Chelsey's Ghana Blog #1: Hello!
Hello The Other Room,
As some of you may know, I am on another continent!
In January I was offered the incredible opportunity to live in Ghana for three months working with the international development charity International Service. They do invaluable work to protect and promote the rights of the most marginalised people in the world.
Luckily I spent the next few months working on TOR's opening production Blasted. It didn't give me much time to think about anything else, meaning I couldn't obsess about how many pairs of knickers to pack or how many litres of factor 50 SPF would really protect my deathly pale skin. Blasted opened my eyes to the murky subject of world politics – why Britain will come to the "aid" of certain countries but not others. It is a dark and tortured play that shows the very worst of human nature, but perhaps more importantly it shows that there is hope even in the bleakest situations.
Blasted closed on the night of Saturday 7th March, the very next day I boarded the plane to start my next adventure – taking the lesson of hope with me.
So here I am in Ghana, West Africa as the new Team Leader for the Yumba Special School Project in the Northern Region city of Tamale. Alongside my fellow Team Leader Portia, who is from Ghana, I am currently preparing for the arrival of our new team – 4 volunteers from the UK and 3 from Ghana. Together we will be supporting Yumba in many ways, such as how to develop its income streams and expand its range of vocational classes whilst also promoting intellectual disability awareness in Tamale. I will let you know more about our work as the weeks progress.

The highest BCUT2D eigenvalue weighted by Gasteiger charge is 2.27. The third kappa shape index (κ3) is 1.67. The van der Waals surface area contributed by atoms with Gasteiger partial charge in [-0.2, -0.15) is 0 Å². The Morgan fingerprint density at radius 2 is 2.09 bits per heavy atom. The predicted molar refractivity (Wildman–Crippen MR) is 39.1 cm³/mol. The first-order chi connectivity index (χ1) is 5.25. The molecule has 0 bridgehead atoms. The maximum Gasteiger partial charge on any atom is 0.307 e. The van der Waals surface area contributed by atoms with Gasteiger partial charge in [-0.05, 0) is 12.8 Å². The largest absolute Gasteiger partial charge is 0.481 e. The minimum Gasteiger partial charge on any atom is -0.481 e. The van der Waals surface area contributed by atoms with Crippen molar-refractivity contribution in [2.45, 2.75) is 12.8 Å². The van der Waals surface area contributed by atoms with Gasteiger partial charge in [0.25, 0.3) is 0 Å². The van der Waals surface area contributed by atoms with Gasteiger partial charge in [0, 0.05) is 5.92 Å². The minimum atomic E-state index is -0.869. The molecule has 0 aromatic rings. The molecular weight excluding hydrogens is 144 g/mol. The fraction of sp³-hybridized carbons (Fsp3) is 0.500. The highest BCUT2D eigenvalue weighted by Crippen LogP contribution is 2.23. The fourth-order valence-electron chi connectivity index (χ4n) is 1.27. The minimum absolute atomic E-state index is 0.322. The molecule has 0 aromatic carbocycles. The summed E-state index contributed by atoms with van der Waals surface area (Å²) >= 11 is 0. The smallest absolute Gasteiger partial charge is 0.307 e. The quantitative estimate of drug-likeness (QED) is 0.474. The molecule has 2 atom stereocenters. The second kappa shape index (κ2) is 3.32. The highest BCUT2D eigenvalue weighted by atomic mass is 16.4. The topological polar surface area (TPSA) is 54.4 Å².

During my short time in Ghana perhaps the most important thing I have already learnt is how to greet people in the local language – Dagbani. For the Dagomba people greetings are all important. Greetings show respect and strengthen the community, if you do not greet you cannot expect people to come and help you if some kind of peril befalls you just after you have walked by them.
At first I was told by my wonderful host family (more on them soon) to just reply "Nnaa" to anything I was greeted with. Nnaa means fine or the same and is the appropriate reply to most greetings. But soon people were laughing as I replied "Nnaa" to "how was your night?" or "Where are you coming from?" This laughter, although kind, prompted me to quickly pick up the correct responses, but of course I still sometimes get it wrong!
So depending on what time you are reading this I greet you:
Dasiba (Good Morning), Anti Re (Good Afternoon) or Anin Wula (Good Evening).
And for those of you wondering, 14 pairs is more than enough.
Until next time,